7 Crucial Elements for a Successful Virtual Fly-in

There are some in Washington who say there’s no replacement for a face-to-face meeting, and it’s a defensible point of view. It’s hard to build relationships without it. But the virtual fly-in, which connects supporters with lawmakers on a video call, also has serious advantages. 

Virtual fly-ins lower the barrier to entry, decrease costs and minimize the variables associated with travel. Connecting supporters to members of Congress digitally is simply far more efficient than flying people to Washington. The result is that many organizations saw participation swell when fly-ins went virtual.

“We see organizations directly meeting with hundreds of lawmakers and staffers,” said Will Lopez – VP of Customer Success. “In-person meetings are vital. But a virtual event can attract far more people. Advocates who could never fly to Washington are completely willing to jump on a call.” 

While a virtual event may be easier than a physical event, any fly-in is always a major undertaking. At GovPredict and Phone2Action, we deal with hundreds of companies that conduct successful fly-ins, and they identify several critical elements to make an event work. We have collected some of those components here to help your organization mobilize.

To see how Susan G. Komen conducted their successful fly-in, download the case study

Preparation is Essential

Like so many things in public affairs and government relations, working in advance can make a major difference. A detailed action plan is essential, covering exactly what needs to be accomplished and who owns each item. Here are some elements that should shape your plan. 

  • Ensure Participation. When your supporters agree to meet with a lawmaker or staffer, that’s one call they cannot miss. Setup a schedule for them and use automated reminders to keep everyone on track. Group supporters into teams, so that there are several people talking to each lawmaker. That way, even if some supporters do skip out, no meeting will be thinly attended.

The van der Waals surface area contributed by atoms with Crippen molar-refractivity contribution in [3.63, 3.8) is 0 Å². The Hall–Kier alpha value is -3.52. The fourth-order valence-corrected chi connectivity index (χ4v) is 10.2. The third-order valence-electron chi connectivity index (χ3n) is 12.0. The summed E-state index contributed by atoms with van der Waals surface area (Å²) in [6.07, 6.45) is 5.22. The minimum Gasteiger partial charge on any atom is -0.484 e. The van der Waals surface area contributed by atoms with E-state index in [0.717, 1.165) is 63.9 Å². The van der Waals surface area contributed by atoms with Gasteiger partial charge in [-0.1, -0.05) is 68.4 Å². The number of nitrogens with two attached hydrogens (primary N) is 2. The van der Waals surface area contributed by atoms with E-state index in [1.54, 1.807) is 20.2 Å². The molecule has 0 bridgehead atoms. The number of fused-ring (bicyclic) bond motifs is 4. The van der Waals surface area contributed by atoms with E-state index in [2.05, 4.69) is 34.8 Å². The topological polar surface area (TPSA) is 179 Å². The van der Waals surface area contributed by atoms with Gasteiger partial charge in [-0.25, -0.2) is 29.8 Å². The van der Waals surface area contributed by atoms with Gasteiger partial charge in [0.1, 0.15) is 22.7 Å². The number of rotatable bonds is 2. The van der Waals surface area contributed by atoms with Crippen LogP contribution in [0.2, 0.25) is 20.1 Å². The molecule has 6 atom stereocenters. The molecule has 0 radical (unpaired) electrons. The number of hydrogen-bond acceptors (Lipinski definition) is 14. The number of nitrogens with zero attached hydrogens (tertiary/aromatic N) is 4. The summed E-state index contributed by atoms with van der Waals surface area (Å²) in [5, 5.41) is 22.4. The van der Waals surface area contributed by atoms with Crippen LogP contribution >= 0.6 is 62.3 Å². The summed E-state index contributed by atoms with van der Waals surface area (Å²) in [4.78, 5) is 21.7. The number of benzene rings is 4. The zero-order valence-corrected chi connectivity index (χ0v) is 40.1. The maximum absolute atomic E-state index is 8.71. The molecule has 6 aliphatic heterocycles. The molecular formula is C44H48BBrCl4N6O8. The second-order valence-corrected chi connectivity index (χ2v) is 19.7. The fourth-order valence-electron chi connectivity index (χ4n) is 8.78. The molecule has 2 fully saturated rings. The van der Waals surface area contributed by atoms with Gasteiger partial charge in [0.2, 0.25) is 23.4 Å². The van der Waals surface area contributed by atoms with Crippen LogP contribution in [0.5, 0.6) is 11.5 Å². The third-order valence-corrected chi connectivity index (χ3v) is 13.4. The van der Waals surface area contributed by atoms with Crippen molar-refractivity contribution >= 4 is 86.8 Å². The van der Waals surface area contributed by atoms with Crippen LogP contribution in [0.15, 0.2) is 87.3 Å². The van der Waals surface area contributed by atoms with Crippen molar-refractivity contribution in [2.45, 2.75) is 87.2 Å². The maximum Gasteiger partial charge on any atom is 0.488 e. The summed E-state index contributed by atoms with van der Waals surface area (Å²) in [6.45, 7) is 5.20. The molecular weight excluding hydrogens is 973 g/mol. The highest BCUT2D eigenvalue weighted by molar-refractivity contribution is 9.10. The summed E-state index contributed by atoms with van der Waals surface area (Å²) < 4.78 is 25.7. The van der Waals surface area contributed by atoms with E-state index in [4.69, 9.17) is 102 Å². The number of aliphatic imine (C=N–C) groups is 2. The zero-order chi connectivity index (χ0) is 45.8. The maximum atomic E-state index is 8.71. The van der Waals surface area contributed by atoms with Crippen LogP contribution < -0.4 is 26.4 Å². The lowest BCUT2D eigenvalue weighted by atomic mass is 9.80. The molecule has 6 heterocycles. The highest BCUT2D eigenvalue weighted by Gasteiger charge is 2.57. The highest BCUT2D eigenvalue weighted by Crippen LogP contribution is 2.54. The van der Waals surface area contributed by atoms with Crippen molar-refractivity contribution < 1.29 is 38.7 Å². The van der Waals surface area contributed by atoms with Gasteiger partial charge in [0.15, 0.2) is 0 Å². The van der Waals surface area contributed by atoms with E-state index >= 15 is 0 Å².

• Invest in Training. Your supporters must be able to convey your message and answer questions with confidence. That means they must understand your issues intimately. Schedule multiple training sessions long before your fly-in to get your supporters up to speed. Don’t just send bodies to meet with Congress. Send educated delegates.
  • Use Collateral. A one-page digital summary that explains your issue and your position, delivered to lawmakers in advance, can save a great deal of time. Most meetings with lawmakers last about 15 minutes. If the basics are covered in your briefing document, your advocates can use that time to tell their stories—and that is what resonates with public officials. 
  • Collect Intelligence. Fly-ins are used to convey information to Congress, but information can and should flow both ways. Your advocates can bring back valuable political intelligence, explaining where lawmakers stand and what they said. Ask your supporters to supply an after-action synopsis and give them a single system to deposit this intelligence, including their report, notes, pictures and audio or video clips. 

Think Long-Term 

A successful fly-in can help your program long after the Big Day—if you do things correctly.

  • Create Momentum. Your team will spend time and energy creating momentum going into your fly-in. You should ensure that you have momentum coming out of the event, too. Publicize your efforts, and not just the day after. Keep the website updated. Keep social channels buzzing. Done correctly, you can be highlighting your fly-in with fresh content for several weeks.   
  • Harvest Compelling Content. If you are inviting scores of supporters to meet with lawmakers, this is a great time to collect their personal stories. These can be written accounts or audio or video clips. Stories collected now can be used in campaigns all year long. 
  • Focus on Super Advocates. The people who participate in a fly-in, attending training and then meeting with a lawmaker, have made a major commitment to your organization. Treat them like they are special. Give them personal thanks, access to your leadership, perks to reward participation and anything else you can think of to keep them motivated. These are the people who will help your advocacy efforts moving forward. 

Of course, there are many more components that go into a successful fly-in. But many organizations say all the work is extremely worthwhile.

“A fly-in does so many things,” Will Lopez – VP of Customer Success said. “It builds your relationship with lawmakers, motivates your supporters and increases your visibility. Organizing an event can be a challenge. But it is a solid investment of time and effort.” 

To learn how GovPredict and Phone2Action can help you, schedule a consultation

 

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